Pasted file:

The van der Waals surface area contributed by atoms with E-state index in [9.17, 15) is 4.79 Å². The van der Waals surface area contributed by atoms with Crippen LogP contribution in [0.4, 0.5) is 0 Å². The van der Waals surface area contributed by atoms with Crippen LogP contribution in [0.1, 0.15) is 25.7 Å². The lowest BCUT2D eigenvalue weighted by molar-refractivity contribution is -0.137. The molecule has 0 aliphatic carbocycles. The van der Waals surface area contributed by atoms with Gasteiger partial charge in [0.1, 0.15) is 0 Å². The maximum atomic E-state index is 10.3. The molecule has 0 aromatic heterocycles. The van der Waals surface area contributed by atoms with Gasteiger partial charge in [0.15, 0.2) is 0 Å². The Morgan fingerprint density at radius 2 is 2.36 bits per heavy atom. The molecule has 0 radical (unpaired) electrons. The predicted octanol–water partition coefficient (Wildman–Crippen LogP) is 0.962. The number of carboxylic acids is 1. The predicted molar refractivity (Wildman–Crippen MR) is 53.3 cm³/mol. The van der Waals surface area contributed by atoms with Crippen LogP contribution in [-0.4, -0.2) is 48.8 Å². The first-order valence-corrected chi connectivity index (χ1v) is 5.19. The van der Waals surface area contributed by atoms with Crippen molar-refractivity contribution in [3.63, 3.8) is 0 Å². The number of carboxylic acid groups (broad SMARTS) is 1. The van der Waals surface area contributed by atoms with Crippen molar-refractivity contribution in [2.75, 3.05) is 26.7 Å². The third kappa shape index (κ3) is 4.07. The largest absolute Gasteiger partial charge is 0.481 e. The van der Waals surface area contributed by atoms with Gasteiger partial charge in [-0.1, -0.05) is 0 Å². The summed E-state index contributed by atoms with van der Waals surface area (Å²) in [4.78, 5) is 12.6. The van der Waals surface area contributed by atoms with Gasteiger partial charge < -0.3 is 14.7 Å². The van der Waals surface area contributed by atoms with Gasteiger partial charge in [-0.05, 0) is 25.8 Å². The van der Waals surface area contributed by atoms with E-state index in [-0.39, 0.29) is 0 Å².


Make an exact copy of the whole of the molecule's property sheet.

The van der Waals surface area contributed by atoms with E-state index in [9.17, 15) is 4.79 Å². The van der Waals surface area contributed by atoms with Crippen LogP contribution in [0.4, 0.5) is 0 Å². The van der Waals surface area contributed by atoms with Crippen LogP contribution in [0.1, 0.15) is 25.7 Å². The lowest BCUT2D eigenvalue weighted by molar-refractivity contribution is -0.137. The molecule has 0 aliphatic carbocycles. The van der Waals surface area contributed by atoms with Gasteiger partial charge in [0.1, 0.15) is 0 Å². The maximum atomic E-state index is 10.3. The molecule has 0 aromatic heterocycles. The van der Waals surface area contributed by atoms with Gasteiger partial charge in [0.15, 0.2) is 0 Å². The Morgan fingerprint density at radius 2 is 2.36 bits per heavy atom. The molecule has 0 radical (unpaired) electrons. The predicted octanol–water partition coefficient (Wildman–Crippen LogP) is 0.962. The number of carboxylic acids is 1. The predicted molar refractivity (Wildman–Crippen MR) is 53.3 cm³/mol. The van der Waals surface area contributed by atoms with Crippen LogP contribution in [-0.4, -0.2) is 48.8 Å². The first-order valence-corrected chi connectivity index (χ1v) is 5.19. The van der Waals surface area contributed by atoms with Crippen molar-refractivity contribution in [3.63, 3.8) is 0 Å². The number of carboxylic acid groups (broad SMARTS) is 1. The van der Waals surface area contributed by atoms with Crippen molar-refractivity contribution in [2.75, 3.05) is 26.7 Å². The third kappa shape index (κ3) is 4.07. The largest absolute Gasteiger partial charge is 0.481 e. The van der Waals surface area contributed by atoms with Gasteiger partial charge in [-0.1, -0.05) is 0 Å². The summed E-state index contributed by atoms with van der Waals surface area (Å²) in [4.78, 5) is 12.6. The van der Waals surface area contributed by atoms with Gasteiger partial charge < -0.3 is 14.7 Å². The van der Waals surface area contributed by atoms with Gasteiger partial charge in [-0.05, 0) is 25.8 Å². The van der Waals surface area contributed by atoms with E-state index in [-0.39, 0.29) is 0 Å².